Time Heals All Wounds.. And Then Kills the Patient
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Fri May 6 13:54:03 2005
Potential for Fandom

In a recent Ghastly comic, highlit is Neil Gaiman's fame, and his large numbers of fans. I've never liked fandom of any kind, and I've always watched the lingual and societal pressures towards it with some distaste. I've seen people drive or fly a ways to some event where they might spend 40 seconds with the object of their fandom, people pay large sums of money for their personal effects, and otherwise obsess over someone who's good at something. I remember being angry at an ex-gf who said, while we were dating, that if she ever by some means got the chance, she would sleep with a particular 'star' she was a fan of. It's anyone's guess as to if she was serious, but it's not unknown for people to actually do that. I don't partake of fandom -- I may like someone's music or books, but that doesn't mean that I think they're anything more than a good musician or author. They can, perhaps, command my respect in their field, but that doesn't mean I'll respect them in other fields. I'm not sure if I've always been this way or not, but I don't think I'm capable of obsession on a person (outside of when I'm romantically involved with someone). I further think that kind of obsession is dangerous in many ways. It can act as a vehicle for sneaky changes in value systems, whereby people alter their value systems to keep their current idol near their ideal. In this way, some religions (including some sects of Islam) have suggested that popular music is dangerous to faith because it can seduce people to idols and away from their deities. Conversely, in despotic regimes, cults of personality (Idi Amin, Pol Pot, etc) protect popular leaders from the consequences of their actions. The flavours of liberalism that are overly optimistic condemn personality cults as being manufactured with no real substance or approval by the masses -- I'm more cynical, and suggest that these feelings become real. 'Stars' can easily (and accidentally) abuse their popularity to extend their percieved authority into other realms. Many martial arts practitioners, for example, take the respect their adeptness at fighting gives them as an opportunity to provide some bullshit advice on how to live life, at the same time they intellectually masturbate to people bowing and calling them "sir". Part of this comes from people having a tendency to be too simpleminded to understand people in a multifaceted way. How many fans do you know that could say of their idol, "She's a great singer, but the politics in her songs is naive"? Finally, fandom causes people to waste money, time, and their attentions on the person rather than the content, and further, distracts them from their own creativity.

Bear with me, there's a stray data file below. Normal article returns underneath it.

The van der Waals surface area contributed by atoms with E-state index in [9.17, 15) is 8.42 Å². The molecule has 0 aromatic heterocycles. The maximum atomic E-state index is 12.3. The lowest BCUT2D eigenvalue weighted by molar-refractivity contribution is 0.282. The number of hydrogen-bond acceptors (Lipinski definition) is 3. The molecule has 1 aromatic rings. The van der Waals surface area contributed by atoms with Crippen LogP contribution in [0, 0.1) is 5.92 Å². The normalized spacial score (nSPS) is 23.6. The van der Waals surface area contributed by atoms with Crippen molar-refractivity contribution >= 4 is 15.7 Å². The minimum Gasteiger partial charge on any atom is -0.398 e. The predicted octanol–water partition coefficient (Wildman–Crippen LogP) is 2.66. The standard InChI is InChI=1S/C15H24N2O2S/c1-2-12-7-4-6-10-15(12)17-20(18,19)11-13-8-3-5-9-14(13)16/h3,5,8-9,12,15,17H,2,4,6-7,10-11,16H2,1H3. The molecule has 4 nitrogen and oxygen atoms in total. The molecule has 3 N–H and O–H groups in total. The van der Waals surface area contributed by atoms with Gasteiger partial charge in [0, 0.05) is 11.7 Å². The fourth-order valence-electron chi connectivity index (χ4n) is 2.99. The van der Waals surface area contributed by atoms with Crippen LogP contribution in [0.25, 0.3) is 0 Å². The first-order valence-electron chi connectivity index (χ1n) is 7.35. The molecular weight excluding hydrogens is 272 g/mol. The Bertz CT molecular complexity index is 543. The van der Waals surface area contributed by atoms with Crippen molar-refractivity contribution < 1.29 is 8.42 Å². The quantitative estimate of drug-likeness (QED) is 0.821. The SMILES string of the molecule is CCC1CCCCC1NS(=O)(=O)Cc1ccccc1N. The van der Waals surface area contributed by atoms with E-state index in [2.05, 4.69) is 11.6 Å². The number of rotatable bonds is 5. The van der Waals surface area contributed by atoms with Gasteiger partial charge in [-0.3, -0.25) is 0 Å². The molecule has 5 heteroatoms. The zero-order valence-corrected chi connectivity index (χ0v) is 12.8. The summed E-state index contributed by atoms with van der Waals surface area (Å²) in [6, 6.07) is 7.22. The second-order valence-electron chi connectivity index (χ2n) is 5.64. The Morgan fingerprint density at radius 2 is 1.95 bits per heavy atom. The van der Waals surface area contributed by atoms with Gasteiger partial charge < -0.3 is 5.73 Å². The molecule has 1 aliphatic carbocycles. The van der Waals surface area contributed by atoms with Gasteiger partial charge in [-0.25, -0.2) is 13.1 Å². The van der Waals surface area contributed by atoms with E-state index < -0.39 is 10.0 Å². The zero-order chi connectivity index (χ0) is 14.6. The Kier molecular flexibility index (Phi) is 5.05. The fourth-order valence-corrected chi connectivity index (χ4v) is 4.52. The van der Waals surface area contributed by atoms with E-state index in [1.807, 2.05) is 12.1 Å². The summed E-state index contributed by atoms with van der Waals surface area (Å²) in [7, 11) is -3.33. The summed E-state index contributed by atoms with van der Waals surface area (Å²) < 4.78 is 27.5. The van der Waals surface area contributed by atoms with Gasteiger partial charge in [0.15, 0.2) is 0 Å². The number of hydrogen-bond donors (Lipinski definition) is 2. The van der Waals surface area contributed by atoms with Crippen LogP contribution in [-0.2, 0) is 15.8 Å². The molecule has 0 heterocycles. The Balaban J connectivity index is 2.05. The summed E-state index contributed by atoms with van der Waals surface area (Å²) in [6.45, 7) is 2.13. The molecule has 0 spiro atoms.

It looks like Lynn England isn't right off to jail right now, yet. The military judge that was presiding over her involvement at the atrocities in Abu Gharib tossed out her guilty plea, suggesting that he didn't think she "knew her actions were wrong at the time". While she apparently was involved in some plea bargaining that would've gotten her largely off the hook, it's a pity to see her possibly going free.